The Bornean orangutan differs in appearance from the Sumatran orangutan, with a broader face and shorter beard and also slightly darker in color. Three subspecies are recognized, each localized to different parts of the island:
Northwest Bornean orangutans are the most threatened subspecies. Its habitat has been seriously affected by logging and hunting, and a mere 1,500 individuals or so remain. Many habitat patches in the area are small and fragmented.
The orangutan, with its distinctive red-orange hair, is the only ape that inhabits Asia. Weighing up to 90 kg (200 lb.), the Bornean orangutan is about 1-1.5 m tall (3.5-4.5 ft.) with an arm span as long as 2.5 m (8 ft.).
Boasting a Malay name meaning “People of the Forest,” orangutans share 97% of the same DNA as humans. Not surprisingly, they possess great intelligence as well as other human-like qualities.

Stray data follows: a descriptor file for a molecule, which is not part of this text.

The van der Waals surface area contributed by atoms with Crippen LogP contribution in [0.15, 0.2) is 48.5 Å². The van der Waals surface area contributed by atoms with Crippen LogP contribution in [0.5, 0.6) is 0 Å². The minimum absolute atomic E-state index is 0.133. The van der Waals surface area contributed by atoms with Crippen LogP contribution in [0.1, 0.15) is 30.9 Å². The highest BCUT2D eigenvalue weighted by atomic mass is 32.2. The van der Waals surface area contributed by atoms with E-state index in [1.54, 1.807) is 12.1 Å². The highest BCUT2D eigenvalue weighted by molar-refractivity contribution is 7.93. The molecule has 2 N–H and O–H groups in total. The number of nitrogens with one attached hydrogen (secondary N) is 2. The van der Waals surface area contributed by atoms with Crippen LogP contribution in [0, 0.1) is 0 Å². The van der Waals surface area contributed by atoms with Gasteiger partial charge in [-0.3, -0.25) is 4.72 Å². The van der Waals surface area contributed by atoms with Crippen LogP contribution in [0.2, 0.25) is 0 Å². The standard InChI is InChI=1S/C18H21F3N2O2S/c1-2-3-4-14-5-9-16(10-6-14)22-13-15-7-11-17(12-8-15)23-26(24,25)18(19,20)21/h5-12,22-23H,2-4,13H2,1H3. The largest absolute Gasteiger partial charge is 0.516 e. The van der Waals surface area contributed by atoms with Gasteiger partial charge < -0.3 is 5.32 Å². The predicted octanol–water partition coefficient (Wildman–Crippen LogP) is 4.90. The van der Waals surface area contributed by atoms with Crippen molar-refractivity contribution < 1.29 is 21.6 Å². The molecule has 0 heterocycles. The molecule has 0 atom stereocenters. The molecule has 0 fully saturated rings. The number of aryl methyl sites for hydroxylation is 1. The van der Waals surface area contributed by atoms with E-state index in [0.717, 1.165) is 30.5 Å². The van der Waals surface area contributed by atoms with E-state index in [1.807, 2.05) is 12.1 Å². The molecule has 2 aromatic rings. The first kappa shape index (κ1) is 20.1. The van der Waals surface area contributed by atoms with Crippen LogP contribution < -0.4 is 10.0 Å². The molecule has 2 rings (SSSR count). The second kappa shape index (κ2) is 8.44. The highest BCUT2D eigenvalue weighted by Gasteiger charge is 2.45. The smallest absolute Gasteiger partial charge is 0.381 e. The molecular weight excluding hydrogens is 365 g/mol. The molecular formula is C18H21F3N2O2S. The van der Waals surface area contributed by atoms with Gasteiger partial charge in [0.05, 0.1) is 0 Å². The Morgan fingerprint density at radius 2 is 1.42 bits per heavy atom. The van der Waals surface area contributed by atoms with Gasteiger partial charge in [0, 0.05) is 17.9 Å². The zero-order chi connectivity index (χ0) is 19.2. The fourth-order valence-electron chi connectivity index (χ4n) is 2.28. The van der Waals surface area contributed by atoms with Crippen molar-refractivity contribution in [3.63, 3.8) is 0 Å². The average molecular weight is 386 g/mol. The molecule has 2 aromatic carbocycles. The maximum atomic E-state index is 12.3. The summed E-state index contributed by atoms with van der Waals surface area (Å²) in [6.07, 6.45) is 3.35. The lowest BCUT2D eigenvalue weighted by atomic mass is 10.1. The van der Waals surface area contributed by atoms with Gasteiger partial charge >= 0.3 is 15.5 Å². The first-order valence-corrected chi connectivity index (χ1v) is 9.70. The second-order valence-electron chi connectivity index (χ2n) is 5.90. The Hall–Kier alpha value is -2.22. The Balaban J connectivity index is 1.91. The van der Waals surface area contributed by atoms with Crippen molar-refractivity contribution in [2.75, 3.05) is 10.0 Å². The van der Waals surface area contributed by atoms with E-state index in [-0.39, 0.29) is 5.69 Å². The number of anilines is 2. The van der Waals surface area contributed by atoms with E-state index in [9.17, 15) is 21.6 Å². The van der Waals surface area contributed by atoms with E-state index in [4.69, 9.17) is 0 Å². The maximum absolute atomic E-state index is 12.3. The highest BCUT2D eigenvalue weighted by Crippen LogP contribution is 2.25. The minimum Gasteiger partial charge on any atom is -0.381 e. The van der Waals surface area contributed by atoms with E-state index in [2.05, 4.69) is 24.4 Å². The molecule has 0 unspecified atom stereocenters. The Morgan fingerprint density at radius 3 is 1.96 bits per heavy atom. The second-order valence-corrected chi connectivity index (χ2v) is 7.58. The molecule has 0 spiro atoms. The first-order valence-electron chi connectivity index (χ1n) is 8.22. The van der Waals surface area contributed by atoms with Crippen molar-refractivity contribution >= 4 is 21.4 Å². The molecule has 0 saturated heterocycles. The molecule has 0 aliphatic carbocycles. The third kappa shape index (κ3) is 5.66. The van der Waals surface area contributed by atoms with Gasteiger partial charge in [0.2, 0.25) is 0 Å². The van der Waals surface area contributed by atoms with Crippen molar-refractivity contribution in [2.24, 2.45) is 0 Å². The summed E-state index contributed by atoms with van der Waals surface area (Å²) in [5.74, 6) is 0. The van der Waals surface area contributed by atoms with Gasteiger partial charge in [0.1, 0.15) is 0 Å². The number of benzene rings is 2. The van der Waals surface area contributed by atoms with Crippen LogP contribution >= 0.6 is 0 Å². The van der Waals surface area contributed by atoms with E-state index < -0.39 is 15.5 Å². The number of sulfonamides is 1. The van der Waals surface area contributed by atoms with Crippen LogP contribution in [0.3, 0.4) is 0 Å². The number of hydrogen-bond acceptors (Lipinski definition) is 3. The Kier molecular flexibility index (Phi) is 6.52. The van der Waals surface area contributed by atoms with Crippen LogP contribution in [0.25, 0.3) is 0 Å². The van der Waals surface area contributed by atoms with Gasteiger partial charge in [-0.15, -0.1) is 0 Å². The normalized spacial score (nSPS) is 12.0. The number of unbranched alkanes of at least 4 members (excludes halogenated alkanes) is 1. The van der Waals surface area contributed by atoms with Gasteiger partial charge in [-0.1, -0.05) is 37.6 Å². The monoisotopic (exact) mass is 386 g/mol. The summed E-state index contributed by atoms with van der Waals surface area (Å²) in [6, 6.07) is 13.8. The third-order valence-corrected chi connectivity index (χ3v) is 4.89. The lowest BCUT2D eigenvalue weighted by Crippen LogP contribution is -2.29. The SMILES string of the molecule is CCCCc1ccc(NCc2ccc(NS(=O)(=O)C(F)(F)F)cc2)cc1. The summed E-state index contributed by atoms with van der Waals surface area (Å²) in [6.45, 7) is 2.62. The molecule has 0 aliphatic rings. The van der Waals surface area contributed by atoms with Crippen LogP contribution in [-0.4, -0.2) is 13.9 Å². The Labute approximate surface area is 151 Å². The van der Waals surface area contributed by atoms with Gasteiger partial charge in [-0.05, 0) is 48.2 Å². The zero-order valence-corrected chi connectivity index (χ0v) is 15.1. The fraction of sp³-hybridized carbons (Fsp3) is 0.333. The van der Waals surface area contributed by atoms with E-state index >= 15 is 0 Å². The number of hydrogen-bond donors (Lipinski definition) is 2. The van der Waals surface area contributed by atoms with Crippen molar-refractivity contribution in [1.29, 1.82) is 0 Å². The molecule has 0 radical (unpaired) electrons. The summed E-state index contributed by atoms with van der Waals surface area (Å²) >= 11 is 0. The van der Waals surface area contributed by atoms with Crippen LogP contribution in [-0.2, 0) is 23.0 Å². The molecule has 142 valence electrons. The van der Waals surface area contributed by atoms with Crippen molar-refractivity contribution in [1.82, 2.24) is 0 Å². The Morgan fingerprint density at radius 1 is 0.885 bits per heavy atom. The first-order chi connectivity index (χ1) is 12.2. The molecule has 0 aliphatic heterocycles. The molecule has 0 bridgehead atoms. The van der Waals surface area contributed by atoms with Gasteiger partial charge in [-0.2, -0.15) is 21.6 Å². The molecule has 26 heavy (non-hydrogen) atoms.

Living atop the rainforest canopies on the island of Borneo in Southeast Asia, the Bornean Orangutan is physically well-adapted to its environment. Strong hands and hand-like feet, along with flexible hips and long arms allow the orangutan to live primarily in treetops.
A mother orangutan will nurse her offspring for 6-7 years. Although orangutans reach maturity at 8 years old, females will stay with their mothers up until their teen years to learn essential parenting skills, observing their mothers care for their younger sibling. Only then are they capable of rearing their own young. As female orangutans only give birth every 8 years, their rate of reproduction is very slow. In this way, orangutan populations take years to restore when hit with natural disasters and human encroachment.
Northeast Bornean orangutans are the smallest in size and found in Sabah and eastern Kalimantan as far as the Mahakam River. Central Bornean orangutans are the subspecies with the most animals, with at least 35,000 individuals.
. Many habitat patches in the area are small and fragmented.